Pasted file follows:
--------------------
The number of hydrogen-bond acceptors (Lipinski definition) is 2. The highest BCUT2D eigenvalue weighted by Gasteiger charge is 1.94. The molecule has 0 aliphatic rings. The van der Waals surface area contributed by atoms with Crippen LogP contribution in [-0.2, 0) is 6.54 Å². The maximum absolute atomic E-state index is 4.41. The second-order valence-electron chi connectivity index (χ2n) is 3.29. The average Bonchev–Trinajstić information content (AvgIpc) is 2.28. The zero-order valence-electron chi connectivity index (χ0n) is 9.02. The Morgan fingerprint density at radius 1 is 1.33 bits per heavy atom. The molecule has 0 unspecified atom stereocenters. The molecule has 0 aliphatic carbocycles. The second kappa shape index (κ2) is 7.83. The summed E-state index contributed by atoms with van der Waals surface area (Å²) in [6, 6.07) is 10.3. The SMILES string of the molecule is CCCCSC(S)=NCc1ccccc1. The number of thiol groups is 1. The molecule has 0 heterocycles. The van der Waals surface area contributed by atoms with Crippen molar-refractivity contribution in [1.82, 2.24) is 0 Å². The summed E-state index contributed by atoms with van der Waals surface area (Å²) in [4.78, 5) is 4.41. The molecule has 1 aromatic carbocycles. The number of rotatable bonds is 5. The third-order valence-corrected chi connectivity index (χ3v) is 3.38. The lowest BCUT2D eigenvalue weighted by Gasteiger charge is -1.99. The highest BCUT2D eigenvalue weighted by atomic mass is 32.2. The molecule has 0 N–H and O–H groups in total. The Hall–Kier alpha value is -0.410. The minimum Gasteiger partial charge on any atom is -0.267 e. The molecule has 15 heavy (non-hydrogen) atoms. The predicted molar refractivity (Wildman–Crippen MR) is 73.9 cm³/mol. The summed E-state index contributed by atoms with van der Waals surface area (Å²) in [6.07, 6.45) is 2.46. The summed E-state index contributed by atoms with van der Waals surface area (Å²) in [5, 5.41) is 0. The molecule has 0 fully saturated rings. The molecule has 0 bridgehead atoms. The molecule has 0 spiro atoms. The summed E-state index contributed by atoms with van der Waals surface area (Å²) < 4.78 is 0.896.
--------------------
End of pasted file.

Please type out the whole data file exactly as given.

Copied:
The number of hydrogen-bond acceptors (Lipinski definition) is 2. The highest BCUT2D eigenvalue weighted by Gasteiger charge is 1.94. The molecule has 0 aliphatic rings. The van der Waals surface area contributed by atoms with Crippen LogP contribution in [-0.2, 0) is 6.54 Å². The maximum absolute atomic E-state index is 4.41. The second-order valence-electron chi connectivity index (χ2n) is 3.29. The average Bonchev–Trinajstić information content (AvgIpc) is 2.28. The zero-order valence-electron chi connectivity index (χ0n) is 9.02. The Morgan fingerprint density at radius 1 is 1.33 bits per heavy atom. The molecule has 0 unspecified atom stereocenters. The molecule has 0 aliphatic carbocycles. The second kappa shape index (κ2) is 7.83. The summed E-state index contributed by atoms with van der Waals surface area (Å²) in [6, 6.07) is 10.3. The SMILES string of the molecule is CCCCSC(S)=NCc1ccccc1. The number of thiol groups is 1. The molecule has 0 heterocycles. The van der Waals surface area contributed by atoms with Crippen molar-refractivity contribution in [1.82, 2.24) is 0 Å². The summed E-state index contributed by atoms with van der Waals surface area (Å²) in [4.78, 5) is 4.41. The molecule has 1 aromatic carbocycles. The number of rotatable bonds is 5. The third-order valence-corrected chi connectivity index (χ3v) is 3.38. The lowest BCUT2D eigenvalue weighted by Gasteiger charge is -1.99. The highest BCUT2D eigenvalue weighted by atomic mass is 32.2. The molecule has 0 N–H and O–H groups in total. The Hall–Kier alpha value is -0.410. The minimum Gasteiger partial charge on any atom is -0.267 e. The molecule has 15 heavy (non-hydrogen) atoms. The predicted molar refractivity (Wildman–Crippen MR) is 73.9 cm³/mol. The summed E-state index contributed by atoms with van der Waals surface area (Å²) in [6.07, 6.45) is 2.46. The summed E-state index contributed by atoms with van der Waals surface area (Å²) in [5, 5.41) is 0. The molecule has 0 fully saturated rings. The molecule has 0 bridgehead atoms. The molecule has 0 spiro atoms. The summed E-state index contributed by atoms with van der Waals surface area (Å²) < 4.78 is 0.896.